The new face of Bob's Stores is a guy named Tom.
"Tom Donahue," a character identified in ads as a "senior buyer" for the chain, makes his debut this week in Clarke Goward's first image campaign for Bob's. The Boston agency was hired in February for the clothier's $5 million account, following a review of New England shops.
TV spots consist mainly of lighthearted vignettes designed to educate the adult male target about the Meriden, Conn.-based chain's value pricing and brand-name merchandise.
One commercial opens in Tom's cluttered office, where brand-name apparel and footwear are strewn about. A salesman comes in to pitch a new idea to Tom—capri pants for men. Tom envisions a man walking around a hardware store. As the man bends over to examine something on a lower shelf, a young clerk walks up behind him and says, "Can I help you find something, ma'am?"
Tom snaps out of his daydream and tells the sales guy, "Capris aren't going to work."
In another spot, a preppy-looking salesman suggests that Bob's carry "tennis whites" for teens. Tom imagines a group of teenagers choosing teammates for a pickup game. The teen wearing ill-fitting tennis whites is the last to be picked—even though a kid with crutches is in the group. Tom doesn't go with the tennis whites.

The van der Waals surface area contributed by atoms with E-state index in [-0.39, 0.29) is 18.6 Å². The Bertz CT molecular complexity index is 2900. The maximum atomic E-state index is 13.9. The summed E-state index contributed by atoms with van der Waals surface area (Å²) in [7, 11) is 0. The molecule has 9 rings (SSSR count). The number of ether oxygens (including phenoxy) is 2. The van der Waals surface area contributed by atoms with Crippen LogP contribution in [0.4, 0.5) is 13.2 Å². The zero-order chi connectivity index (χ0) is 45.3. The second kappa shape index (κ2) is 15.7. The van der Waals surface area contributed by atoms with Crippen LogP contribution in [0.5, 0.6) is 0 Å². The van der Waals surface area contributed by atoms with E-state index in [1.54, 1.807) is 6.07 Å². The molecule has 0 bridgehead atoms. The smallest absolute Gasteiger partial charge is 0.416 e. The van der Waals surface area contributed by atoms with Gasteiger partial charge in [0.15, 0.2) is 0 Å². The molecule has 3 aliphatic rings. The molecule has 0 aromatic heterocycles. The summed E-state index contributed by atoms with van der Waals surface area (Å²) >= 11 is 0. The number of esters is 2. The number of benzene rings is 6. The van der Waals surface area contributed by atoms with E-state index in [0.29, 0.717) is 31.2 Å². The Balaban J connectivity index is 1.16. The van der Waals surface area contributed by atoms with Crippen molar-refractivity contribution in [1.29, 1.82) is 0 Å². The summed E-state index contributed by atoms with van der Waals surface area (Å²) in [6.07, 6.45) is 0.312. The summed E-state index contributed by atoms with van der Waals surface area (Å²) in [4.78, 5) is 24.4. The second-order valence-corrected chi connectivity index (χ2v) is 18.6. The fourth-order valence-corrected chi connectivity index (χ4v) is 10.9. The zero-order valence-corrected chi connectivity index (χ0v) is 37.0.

A third spot shows a woman pushing a pair of high platform shoes toward Tom. He leans back in his chair and envisions a scenario involving the shoes and one of his customers. Cut to a couple in their 20s on a blind date, which is going well. They walk into a sushi restaurant and take their shoes off, with the guy dropping about six inches below his date. Just as before, Tom comes out of his dream and says no to platforms.
"What we wanted to do is ... define what Bob's stands for," said Jim Amadeo, svp, creative director.
"New customers have high recognition of the brand name, but they don't understand what [Bob's is] all about," said Chris Lawson, agency president.
The spots are tagged, "We know our customers and the brands they live in." That replaces "Get real," used by Bob's for the past few years.
TV will air in Massachusetts, Connecticut and Rhode Island markets; radio ads are also in the mix.
The shop's approach makes sense, said Tobe Berkowitz, professor of communications at Boston University. "For regular guys [who] have to go clothes shopping, they don't see it as much of an adventure," he said. "Shopping is one step better than going to the dentist for the average Bob's customer. So to use tongue-in-cheek humor ... and to go against the high-fashion male model could work."
Bob's last TV work by an agency was in 2001 from Velocity Advertising in Boston. Those spots featured a mannequinlike character known as "The Formal Guy."
Bob's advertising was done in-house for much of last year. The chain has 36 stores across New England, New York and New Jersey.